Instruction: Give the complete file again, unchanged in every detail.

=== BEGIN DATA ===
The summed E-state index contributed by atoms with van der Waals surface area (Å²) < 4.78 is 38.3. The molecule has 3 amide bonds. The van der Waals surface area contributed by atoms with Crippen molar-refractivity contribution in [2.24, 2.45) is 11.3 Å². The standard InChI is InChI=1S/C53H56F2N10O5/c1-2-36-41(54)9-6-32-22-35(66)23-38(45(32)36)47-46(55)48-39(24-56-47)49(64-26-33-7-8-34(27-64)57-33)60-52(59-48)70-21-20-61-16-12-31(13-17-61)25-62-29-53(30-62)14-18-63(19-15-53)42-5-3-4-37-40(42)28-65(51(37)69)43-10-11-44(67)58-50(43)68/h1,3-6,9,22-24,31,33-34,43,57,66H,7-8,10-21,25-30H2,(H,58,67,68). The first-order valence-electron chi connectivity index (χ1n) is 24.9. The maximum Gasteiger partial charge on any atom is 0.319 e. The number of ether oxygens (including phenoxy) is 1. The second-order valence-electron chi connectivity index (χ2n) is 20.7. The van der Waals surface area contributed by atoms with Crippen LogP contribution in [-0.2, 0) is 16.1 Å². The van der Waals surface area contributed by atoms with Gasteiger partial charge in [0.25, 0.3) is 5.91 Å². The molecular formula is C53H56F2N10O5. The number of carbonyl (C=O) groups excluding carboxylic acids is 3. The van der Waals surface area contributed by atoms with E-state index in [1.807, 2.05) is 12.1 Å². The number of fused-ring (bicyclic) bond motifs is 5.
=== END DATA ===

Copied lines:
The summed E-state index contributed by atoms with van der Waals surface area (Å²) < 4.78 is 38.3. The molecule has 3 amide bonds. The van der Waals surface area contributed by atoms with Crippen molar-refractivity contribution in [2.24, 2.45) is 11.3 Å². The standard InChI is InChI=1S/C53H56F2N10O5/c1-2-36-41(54)9-6-32-22-35(66)23-38(45(32)36)47-46(55)48-39(24-56-47)49(64-26-33-7-8-34(27-64)57-33)60-52(59-48)70-21-20-61-16-12-31(13-17-61)25-62-29-53(30-62)14-18-63(19-15-53)42-5-3-4-37-40(42)28-65(51(37)69)43-10-11-44(67)58-50(43)68/h1,3-6,9,22-24,31,33-34,43,57,66H,7-8,10-21,25-30H2,(H,58,67,68). The first-order valence-electron chi connectivity index (χ1n) is 24.9. The maximum Gasteiger partial charge on any atom is 0.319 e. The number of ether oxygens (including phenoxy) is 1. The second-order valence-electron chi connectivity index (χ2n) is 20.7. The van der Waals surface area contributed by atoms with Crippen LogP contribution in [-0.2, 0) is 16.1 Å². The van der Waals surface area contributed by atoms with Gasteiger partial charge in [0.25, 0.3) is 5.91 Å². The molecular formula is C53H56F2N10O5. The number of carbonyl (C=O) groups excluding carboxylic acids is 3. The van der Waals surface area contributed by atoms with E-state index in [1.807, 2.05) is 12.1 Å². The number of fused-ring (bicyclic) bond motifs is 5.